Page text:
Dementia is chronic, global, usually irreversible deterioration of cognition. HIV-associated dementia (AIDS dementia complex) may occur in the late stages of HIV infection. Unlike almost all other forms of dementia, it tends to occur in younger people.
Dementia should not be confused with delirium, although cognition is disordered in both. The following helps distinguish them:
Other specific characteristics also help distinguish the 2 disorders (see table Differences Between Delirium and Dementia).
Purely HIV-associated dementia is caused by neuronal damage by the HIV virus. However, in patients with HIV infection, dementia may result from other disorders, some of which may be treatable. These disorders include other infections, such as secondary infection with JC virus causing progressive multifocal leukoencephalopathy and central nervous system (CNS) lymphoma. Other opportunistic infections (eg, cryptococcal meningitis, other fungal meningitis, some bacterial infections, tuberculosis meningitis, viral infections, toxoplasmosis) may also contribute.
In purely HIV-associated dementia, subcortical pathologic changes result when infected macrophages or microglial cells infiltrate into the deep gray matter (ie, basal ganglia, thalamus) and white matter.
Prevalence of dementia in late-stage HIV infection ranges from 7 to 27%, but 30 to 40% may have milder forms. Incidence is inversely proportional to CD4 count.
Symptoms and signs of HIV-associated dementia may be similar to those of other dementias. Early manifestations include
Insight is preserved, and manifestations of depression are few. Motor movements are slowed; ataxia and weakness may be evident.
Abnormal neurologic signs may include
Mania or psychosis is sometimes present.
HIV-associated dementia should be suspected in patients who have
If patients known to have HIV infection have symptoms suggesting dementia, a general diagnosis of dementia is confirmed based on the usual criteria, including the following:
Evaluation of cognitive function involves taking a history from the patient and from someone who knows the patient plus doing a bedside mental status examination or, if bedside testing is inconclusive, formal neuropsychologic testing.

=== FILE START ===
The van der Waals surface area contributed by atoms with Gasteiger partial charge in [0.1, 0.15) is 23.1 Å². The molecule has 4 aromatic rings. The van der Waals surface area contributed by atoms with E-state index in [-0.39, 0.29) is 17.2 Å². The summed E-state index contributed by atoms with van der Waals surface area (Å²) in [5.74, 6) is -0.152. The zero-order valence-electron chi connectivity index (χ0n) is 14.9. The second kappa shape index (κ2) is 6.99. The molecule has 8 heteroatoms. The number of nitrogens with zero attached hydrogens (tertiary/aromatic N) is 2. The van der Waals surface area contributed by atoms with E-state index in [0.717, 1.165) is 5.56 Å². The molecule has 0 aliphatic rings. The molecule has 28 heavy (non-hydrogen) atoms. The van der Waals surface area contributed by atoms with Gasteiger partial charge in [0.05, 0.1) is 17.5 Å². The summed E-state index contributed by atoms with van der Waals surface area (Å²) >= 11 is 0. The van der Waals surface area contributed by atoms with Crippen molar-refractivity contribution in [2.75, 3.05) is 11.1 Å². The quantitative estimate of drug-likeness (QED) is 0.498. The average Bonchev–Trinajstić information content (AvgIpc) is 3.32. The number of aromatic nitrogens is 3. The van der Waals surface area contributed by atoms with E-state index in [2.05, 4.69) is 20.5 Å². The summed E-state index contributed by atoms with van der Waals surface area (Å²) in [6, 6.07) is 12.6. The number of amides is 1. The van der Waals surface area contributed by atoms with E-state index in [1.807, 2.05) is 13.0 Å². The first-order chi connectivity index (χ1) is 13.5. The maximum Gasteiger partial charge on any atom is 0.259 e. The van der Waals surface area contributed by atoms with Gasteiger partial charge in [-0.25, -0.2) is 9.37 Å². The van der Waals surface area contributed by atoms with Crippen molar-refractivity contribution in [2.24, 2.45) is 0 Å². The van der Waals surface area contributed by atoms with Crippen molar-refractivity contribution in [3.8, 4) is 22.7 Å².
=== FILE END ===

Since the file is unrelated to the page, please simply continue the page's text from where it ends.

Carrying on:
If patients with symptoms of dementia are not known to have HIV infection but have risk factors for HIV infection, they are tested for HIV.
In patients with HIV infection or suspected HIV-associated dementia, CD4 count and HIV viral load are measured. In patients with suspected or confirmed HIV and dementia, these values help determine how likely HIV-associated dementia (and CNS lymphoma and other HIV-associated CNS infections) is to be contributing to dementia. In patients who have HIV infection but not dementia, these values help determine how likely HIV-associated dementia is to develop.
If patients have dementia and HIV infection, other processes can cause or contribute to worsening dementia symptoms. Thus, the cause of cognitive decline, particularly sudden, severe decline—whether due to HIV or another infection—must be identified as soon as possible.
MRI, with and without contrast, should be done to identify other causes of dementia, and if MRI does not identify any contraindication to lumbar puncture, lumbar puncture should also be done.
Late-stage findings of HIV-associated dementia may include diffuse nonenhancing white matter hyperintensities, cerebral atrophy, and ventricular enlargement.
The primary treatment of HIV-associated dementia is antiretroviral therapy, which increases CD4 counts and improves cognitive function. Immune reconstitution inflammatory syndrome (IRIS) may cause paradoxical worsening of neurologic and mental status when antiretroviral therapy is started; this problem should be anticipated and treated.
Supportive measures are similar to those for other dementias. For example, the environment should be bright, cheerful, and familiar, and it should be designed to reinforce orientation (eg, placement of large clocks and calendars in the room). Measures to ensure patient safety (eg, signal monitoring systems for patients who wander) should be implemented.
Symptoms are treated as necessary.
Because insight and judgment deteriorate in patients with dementia, appointment of a family member, guardian, or lawyer to oversee finances may be necessary. Early in dementia, before the patient is incapacitated, the patient’s wishes about care should be clarified, and financial and legal arrangements (eg, durable power of attorney, durable power of attorney for health care) should be made. When these documents are signed, the patient’s capacity should be evaluated, and evaluation results recorded. Decisions about artificial feeding and treatment of acute disorders are best made before the need develops.
In advanced dementia, palliative measures may be more appropriate than highly aggressive interventions or hospital care.